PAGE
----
Choosing the right psychotherapist is an important decision for people with mental health disorders; however, it can be a bit daunting.

There are many types of psychotherapy, and mental health professionals have different levels of training and education. A psychiatrist, for example, can prescribe medicines in addition to treating mental and emotional illnesses. Psychologists and Clinical Social Workers are qualified to make diagnoses and provide counseling. It's important to choose the right type of professional based on your therapy needs.

While there is some overlap among therapy modalities, certain therapeutic approaches are better suited to specific mental health problems. For example, Cognitive Behavioral Therapy has proven effective relieving symptoms in people with depression, anxiety and eating disorders, schizophrenia, and Bipolar Disorder. Dialectical Behavioral Therapy is effective for people with borderline personality disorder.

The American Psychological Association, Mental Health America, and the National Institutes of Mental Health offer some guidelines for choosing the right therapist.

Finding Therapists

  • Ask your physician or healthcare provider for recommendations
  • Call your state or local psychological association
  • Get recommendations from family and friends
  • Use the Psychologist Locator Service at the American Psychological Association Help Center

What to Ask Potential Therapists

  • Do they have experience treating patients with your specific problem? What are their areas of expertise and their credentials? Effective therapists keep up with current research and are willing to take a dynamic approach to treatment options.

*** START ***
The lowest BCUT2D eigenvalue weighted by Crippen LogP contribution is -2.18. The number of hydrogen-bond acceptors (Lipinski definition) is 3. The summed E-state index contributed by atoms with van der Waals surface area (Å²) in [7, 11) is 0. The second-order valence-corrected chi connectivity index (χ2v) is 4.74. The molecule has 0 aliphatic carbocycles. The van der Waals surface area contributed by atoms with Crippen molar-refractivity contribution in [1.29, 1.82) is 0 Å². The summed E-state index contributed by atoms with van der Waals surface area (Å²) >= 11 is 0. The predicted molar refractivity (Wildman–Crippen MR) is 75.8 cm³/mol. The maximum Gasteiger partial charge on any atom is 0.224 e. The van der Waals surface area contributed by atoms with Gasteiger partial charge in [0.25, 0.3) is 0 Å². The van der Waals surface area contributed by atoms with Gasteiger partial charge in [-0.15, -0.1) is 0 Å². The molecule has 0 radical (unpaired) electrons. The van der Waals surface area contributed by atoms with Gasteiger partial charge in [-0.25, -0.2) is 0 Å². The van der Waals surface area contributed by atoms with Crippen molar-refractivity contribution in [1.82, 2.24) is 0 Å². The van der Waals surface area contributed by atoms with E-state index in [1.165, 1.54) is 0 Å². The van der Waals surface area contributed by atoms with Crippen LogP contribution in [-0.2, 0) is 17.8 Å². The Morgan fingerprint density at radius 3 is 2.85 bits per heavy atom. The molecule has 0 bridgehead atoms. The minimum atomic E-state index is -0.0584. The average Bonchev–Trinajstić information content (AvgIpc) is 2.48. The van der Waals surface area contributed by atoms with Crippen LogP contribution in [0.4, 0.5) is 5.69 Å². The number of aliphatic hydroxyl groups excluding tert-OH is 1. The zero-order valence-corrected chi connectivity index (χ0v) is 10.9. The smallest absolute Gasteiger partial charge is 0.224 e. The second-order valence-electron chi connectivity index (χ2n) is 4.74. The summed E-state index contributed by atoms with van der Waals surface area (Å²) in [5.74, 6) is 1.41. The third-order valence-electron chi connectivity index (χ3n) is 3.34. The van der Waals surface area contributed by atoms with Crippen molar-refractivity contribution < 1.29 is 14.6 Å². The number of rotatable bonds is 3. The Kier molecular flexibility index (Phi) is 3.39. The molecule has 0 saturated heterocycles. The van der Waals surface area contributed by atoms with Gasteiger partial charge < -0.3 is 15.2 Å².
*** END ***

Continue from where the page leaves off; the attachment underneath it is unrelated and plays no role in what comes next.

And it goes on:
• How long have they been practicing?
  • What type of treatment do they recommend for you?
  • How long do they expect therapy to last?
  • What are their fees and do they accept insurance?

After Therapy Begins...

The most important ingredient in effective therapy is your relationship with your therapist. It's critical you are comfortable with him or her and feel a sense of rapport. Are you confident your therapist understands you? Does the treatment plan make sense to you and do you believe it will help you? Good therapists are willing to address issues that impede progress.

It's important to set clear goals at the start of therapy. You'll know if the therapy is effective; you should begin to feel a sense of relief and hope, be better abile to make decisions, and have an increased level of comfort in your relationships.

If you don't feel you are making progress, discuss it with your therapist and don't hesitate to find someone new if the relationship isn't working.

Sources

"Psychotherapies." National Institute of Mental Health. Web.  13 May 2010.

http://www.nimh.nih.gov/health/topics/psychotherapies/index.shtml

"Therapy." American Psychological Association. Web.

http://www.apa.org/topics/therapy/index.aspx

"How Psychotherapy Works." American Psychological Association press release. Web. 22 December 2009. http://www.apa.org/news/press/releases/2009/12/wampold.aspx

"Different Approaches to Psychotherapy." American Psychological Association. Web.

http://www.apa.org/topics/therapy/psychotherapy-approaches.aspx

"Dr. Katherine C. Nordal on How to Find a Therapist." American Psychological Association press release. Web. 13 May 2010. http://www.apa.org/news/press/releases/2010/05/locate-a-therapist.aspx

"How to choose a psychologist." American Psychological Association. Web.

http://www.apa.org/helpcenter/choose-therapist.aspx

"Choosing the right mental health professional." United States Department of Health and Human Services. Substance Abuse and Mental Health Servicces Association. National Mental Health Information Center. Web. April 2003. http://mentalhealth.samhsa.gov/publications/allpubs/KEN98-0046/default.asp

"Which Mental Health Professional is Right For Me?" Mental Health America. Web.

http://www.nmha.org/go/information/get-info/mi-and-the-family/finding-the-right-mental-health-care-for-you